- What’s the available light?
- What do I want in focus?
- Is my subject stationary or in motion?
WHAT IS EXPOSURE?
In a nutshell, exposure determines how bright or dark your image is. Technically, exposure is the result of the relationship between three elements: aperture, ISO and shutter speed. These elements control the amount of light reaching the electronic sensor when you are taking a photograph.
HOW TO CONTROL EXPOSURE?
If you want to achieve a correct exposure, you need to start taking control of your camera— use Manual Mode. Many people take photos allowing their cameras to determine the exposure. Needless to say, the results are catastrophic; some photographs are dark, blurry, and the image quality isn't good. That’s why you need to leave Auto Mode behind… unless you want to look like a drunk chihuahua in your photos.
A correct exposure requires some planning. So, before you snap a photo, ask yourself these questions:
The answer to those questions will help you select the correct settings to properly expose your photo. If you don’t know why those questions are relevant, keep on reading!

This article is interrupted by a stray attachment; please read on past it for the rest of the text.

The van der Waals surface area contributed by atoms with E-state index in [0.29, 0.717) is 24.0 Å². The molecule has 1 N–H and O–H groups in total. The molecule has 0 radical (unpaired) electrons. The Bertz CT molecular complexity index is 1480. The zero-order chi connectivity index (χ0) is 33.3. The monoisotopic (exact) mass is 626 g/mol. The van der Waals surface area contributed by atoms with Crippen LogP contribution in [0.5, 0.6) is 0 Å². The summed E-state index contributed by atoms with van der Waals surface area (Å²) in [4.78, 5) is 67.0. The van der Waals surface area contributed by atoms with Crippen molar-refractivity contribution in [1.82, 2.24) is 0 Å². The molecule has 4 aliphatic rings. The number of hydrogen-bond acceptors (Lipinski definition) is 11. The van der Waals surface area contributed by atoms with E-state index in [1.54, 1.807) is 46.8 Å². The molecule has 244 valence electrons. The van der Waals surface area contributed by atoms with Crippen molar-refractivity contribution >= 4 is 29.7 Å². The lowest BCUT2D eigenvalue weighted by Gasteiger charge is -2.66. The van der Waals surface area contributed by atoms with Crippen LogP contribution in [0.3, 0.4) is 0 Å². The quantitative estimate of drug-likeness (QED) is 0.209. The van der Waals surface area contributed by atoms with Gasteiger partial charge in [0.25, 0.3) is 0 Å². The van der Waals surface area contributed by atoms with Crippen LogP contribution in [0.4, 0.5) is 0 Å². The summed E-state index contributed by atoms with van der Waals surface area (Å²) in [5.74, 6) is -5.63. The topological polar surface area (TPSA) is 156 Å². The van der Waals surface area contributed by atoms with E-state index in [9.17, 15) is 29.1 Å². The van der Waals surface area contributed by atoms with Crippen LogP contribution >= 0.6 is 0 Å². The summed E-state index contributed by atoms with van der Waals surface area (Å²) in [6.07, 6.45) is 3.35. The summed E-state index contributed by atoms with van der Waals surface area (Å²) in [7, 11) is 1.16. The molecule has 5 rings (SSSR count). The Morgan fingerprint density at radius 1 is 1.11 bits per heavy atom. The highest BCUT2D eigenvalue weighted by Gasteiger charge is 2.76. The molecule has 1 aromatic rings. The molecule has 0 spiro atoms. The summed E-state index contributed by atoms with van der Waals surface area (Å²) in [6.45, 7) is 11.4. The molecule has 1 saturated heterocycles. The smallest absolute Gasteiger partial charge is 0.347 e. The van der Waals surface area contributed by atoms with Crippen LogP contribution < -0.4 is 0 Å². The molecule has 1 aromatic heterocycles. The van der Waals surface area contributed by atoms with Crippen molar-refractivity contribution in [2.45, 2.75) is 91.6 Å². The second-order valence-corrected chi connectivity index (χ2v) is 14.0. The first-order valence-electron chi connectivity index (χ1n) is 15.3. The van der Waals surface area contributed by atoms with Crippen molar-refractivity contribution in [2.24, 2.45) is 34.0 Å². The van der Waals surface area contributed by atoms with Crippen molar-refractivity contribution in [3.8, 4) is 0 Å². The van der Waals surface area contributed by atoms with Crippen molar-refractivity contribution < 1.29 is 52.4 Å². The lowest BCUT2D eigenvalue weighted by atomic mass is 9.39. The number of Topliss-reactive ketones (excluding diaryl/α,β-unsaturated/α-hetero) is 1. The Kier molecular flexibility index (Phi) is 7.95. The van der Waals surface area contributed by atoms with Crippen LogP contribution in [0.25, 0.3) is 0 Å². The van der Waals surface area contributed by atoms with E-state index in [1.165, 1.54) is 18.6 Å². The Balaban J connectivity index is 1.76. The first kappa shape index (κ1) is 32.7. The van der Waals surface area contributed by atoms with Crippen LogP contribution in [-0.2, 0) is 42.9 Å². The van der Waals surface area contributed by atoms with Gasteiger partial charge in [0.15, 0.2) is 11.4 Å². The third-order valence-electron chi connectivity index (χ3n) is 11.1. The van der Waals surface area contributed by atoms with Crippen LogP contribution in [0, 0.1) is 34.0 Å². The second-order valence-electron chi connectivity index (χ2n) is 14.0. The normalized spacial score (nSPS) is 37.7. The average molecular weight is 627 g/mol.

THE EXPOSURE TRIANGLE ELEMENTS AT WORK
Although ISO, Aperture and shutter speed work together to create a proper exposure, each element has a different functionality. So, let’s quickly review how each of them work.
ISO Determines how sensitive your camera’s sensor is to the light. Its job is to gather the available light to create an image.
(Success Tip #2:The secret to selling more photography with less effort)
Keep in mind: Using a high ISO can affect the quality of your images; they may turn out grainy or noisy.
APERTURE: Is a hole located inside the lens. It controls the amount of light that touches the sensor and the overall sharpness of an image.
Before taking a photo, ask the question, “What do I want in focus?” If you want to isolate your subject from the background, you can set a wide aperture (small f-stop number).
Keep in mind: The wider the aperture, the greater the amount of light will get through the lens and the less elements will remain in focus.
SHUTTER SPEED: Controls the amount of time a shutter remains open when taking a photograph. As a result, it will control the effects of motion in your pictures.
Before taking a photo, ask the question “Is my subject stationary or in motion?” If you are photographing your dog chasing a squirrel, you need to set a fast shutter speed (high number) to freeze the action.
Keep in mind: Fast shutter speeds freeze motion, while slow ones record motion as a blur.
Article by: Sofia Di Trapani